In Lexington County, DHEC inspectors have an admirable track record of assisting food service establishments come into compliance with health standards while continuing to protect public safety.
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The state Department of Health and Environmental Control could shut them down by revoking operating licenses for repeated or egregious violations of food service standards. Or fine them up to $1,000 per day for repeated violations via its Enforcement Division.
But, at least here in Lexington County, DHEC inspectors have an admirable track record of assisting food service establishments come into compliance with health standards while continuing to protect public safety.
Take May, for example.
DHEC food safety inspectors conducted 99 May Lexington County food service establishment inspections, issuing A grades to 84 inspected establishments. That’s 84.8% of restaurants inspected getting an A decal to display as required by law posted at the entrance to South Carolina food service establishments.
Nine Lexington County inspections resulted in B grades in May. All were able to manage an A grade on subsequent follow-up inspections during May.
Same goes for the five Lexington County establishments that received C grades during the month. Like the Bs, all the Cs were converted to As on subsequent inspections.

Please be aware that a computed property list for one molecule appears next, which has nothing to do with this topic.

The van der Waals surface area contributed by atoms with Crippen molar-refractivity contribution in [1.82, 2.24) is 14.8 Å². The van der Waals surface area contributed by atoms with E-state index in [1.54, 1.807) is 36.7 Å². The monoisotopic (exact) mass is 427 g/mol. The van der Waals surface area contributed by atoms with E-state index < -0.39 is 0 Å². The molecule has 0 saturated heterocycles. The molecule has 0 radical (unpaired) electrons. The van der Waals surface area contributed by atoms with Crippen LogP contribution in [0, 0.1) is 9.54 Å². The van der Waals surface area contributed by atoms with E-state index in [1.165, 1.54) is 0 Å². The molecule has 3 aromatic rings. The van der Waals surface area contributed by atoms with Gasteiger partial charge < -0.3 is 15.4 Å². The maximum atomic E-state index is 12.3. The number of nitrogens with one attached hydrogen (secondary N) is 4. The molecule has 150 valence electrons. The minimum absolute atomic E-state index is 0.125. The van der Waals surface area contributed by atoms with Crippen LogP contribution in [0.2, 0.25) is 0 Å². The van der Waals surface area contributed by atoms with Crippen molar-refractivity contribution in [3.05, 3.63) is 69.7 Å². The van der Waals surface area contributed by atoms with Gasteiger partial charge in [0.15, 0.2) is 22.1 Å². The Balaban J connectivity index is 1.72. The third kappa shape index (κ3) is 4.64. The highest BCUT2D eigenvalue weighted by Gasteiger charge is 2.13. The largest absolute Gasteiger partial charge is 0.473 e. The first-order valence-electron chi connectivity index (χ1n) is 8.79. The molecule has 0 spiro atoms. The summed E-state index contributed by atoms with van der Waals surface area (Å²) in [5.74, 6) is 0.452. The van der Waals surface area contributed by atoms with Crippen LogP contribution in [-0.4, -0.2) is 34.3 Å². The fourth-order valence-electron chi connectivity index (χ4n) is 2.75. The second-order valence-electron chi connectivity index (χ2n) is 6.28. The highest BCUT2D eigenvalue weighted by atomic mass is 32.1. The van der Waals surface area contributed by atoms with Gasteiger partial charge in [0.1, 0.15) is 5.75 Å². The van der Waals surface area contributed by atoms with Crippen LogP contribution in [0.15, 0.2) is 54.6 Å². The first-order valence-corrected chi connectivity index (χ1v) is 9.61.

The public can view the details of the DHEC inspections on the agency website. The PDF forms filled out during the inspections list plenty of potential enforcement “teeth” to be used against unsafe food service providers. The C Lexington County reports from May include repeat violations from prior inspections, priority violations of the most important regulations and mentions of referring violators to the Enforcement Division. All these violations could result in fines or licenses being revoked.
But instead, the reports note that inspectors advised the people in charge of the violating establishments on how to comply, gave them instruction fact sheets on how to accomplish the necessary improvements and instructed them on how to maintain employee cleanliness and prepare, store and serve food cleanly and safely.
Both Lexington County residents and our food service establishments, which include restaurants, schools, banquet facilities, food trucks and even the county Detention Center, are well served by our local DHEC inspectors, who could shut down or fine the violators, but instead assist them and universally, at least in May, bring them into compliance, preserving jobs while keeping residents safe from food-borne illnesses.
This article is the opinion of the Chronicle editorial board. To comment, email firstname.lastname@example.org.
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